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When it comes to hardwood flooring, the term "grading" is sure to come up. Grading refers to the system used by manufacturers to assess the appearance of hardwood floors. NOFMA: The Wood Flooring Manufacturers Association grades emphasize color, grain pattern and other markings that occur in wood. Color is determined by what part of the tree the wood comes from, and the grain pattern is determined by species and how the wood is cut.


Heartwood, the oldest, densest, innermost section of the log, is often darker and richer in color than sapwood, which lies closest to the bark. The color difference may be so pronounced that heartwood and sapwood from the same species are marketed under separate names.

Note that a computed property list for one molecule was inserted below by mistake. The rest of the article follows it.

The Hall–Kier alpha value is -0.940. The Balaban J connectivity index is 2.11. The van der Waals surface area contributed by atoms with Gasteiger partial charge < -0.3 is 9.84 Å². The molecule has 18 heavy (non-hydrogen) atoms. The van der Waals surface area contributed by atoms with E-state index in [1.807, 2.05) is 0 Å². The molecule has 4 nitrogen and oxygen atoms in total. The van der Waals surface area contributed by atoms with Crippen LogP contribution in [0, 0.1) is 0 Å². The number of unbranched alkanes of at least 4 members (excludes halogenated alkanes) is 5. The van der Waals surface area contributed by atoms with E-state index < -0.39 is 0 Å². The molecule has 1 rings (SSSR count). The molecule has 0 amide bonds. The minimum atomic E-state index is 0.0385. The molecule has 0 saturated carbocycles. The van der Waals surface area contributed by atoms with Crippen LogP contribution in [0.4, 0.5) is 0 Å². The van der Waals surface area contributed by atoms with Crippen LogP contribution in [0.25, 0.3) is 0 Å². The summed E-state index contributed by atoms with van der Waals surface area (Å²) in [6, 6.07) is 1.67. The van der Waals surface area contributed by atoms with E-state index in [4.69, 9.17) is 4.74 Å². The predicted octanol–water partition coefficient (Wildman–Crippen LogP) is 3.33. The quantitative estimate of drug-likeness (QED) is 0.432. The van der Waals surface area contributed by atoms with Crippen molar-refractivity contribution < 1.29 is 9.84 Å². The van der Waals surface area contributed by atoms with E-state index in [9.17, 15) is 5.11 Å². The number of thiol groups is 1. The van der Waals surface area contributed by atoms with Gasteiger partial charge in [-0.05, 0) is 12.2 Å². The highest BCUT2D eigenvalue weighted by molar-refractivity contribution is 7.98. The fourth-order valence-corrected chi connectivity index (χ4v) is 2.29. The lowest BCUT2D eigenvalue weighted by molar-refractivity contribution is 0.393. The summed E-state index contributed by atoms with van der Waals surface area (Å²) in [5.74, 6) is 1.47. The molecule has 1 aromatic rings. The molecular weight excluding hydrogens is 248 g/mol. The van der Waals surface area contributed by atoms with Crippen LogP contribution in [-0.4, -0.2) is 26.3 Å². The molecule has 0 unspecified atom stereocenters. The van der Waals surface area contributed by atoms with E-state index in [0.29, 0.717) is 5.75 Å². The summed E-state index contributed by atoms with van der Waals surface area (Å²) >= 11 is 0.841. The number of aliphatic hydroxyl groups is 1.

Boards can be cut from a hardwood log in several directions: tangent to the annual rings (plain-sawn or flat-sawn), or radially, across the rings (quarter-sawn and rift-sawn).

Arched or flame-shaped markings, evident in bold-grained hardwoods such as oak, characterize plain-sawn wood, while rift-sawn and quarter-sawn or "quartered" boards show a pattern of roughly parallel lines. Both have advantages depending on application and species.

Unfinished Flooring

If your choice is unfinished oak, you will have four NOFMA grades to choose from:

  • NOFMA Clear
  • NOFMA Select
  • NOFMA No. 1 Common
  • NOFMA No. 2 Common

NOFMA Clear and select grades are further identified by sawing direction:

  • NOFMA Clear Plain
  • NOFMA Clear Quartered
  • NOFMA select Plain
  • NOFMA Select Quartered

Factory finished

NOFMA also maintains grading standards for pre-finished oak flooring:

  • NOFMA Prime
  • NOFMA Standard
  • NOFMA Tavern

For more information on flooring grades:

Article courtesy of the American Hardwood Information Center.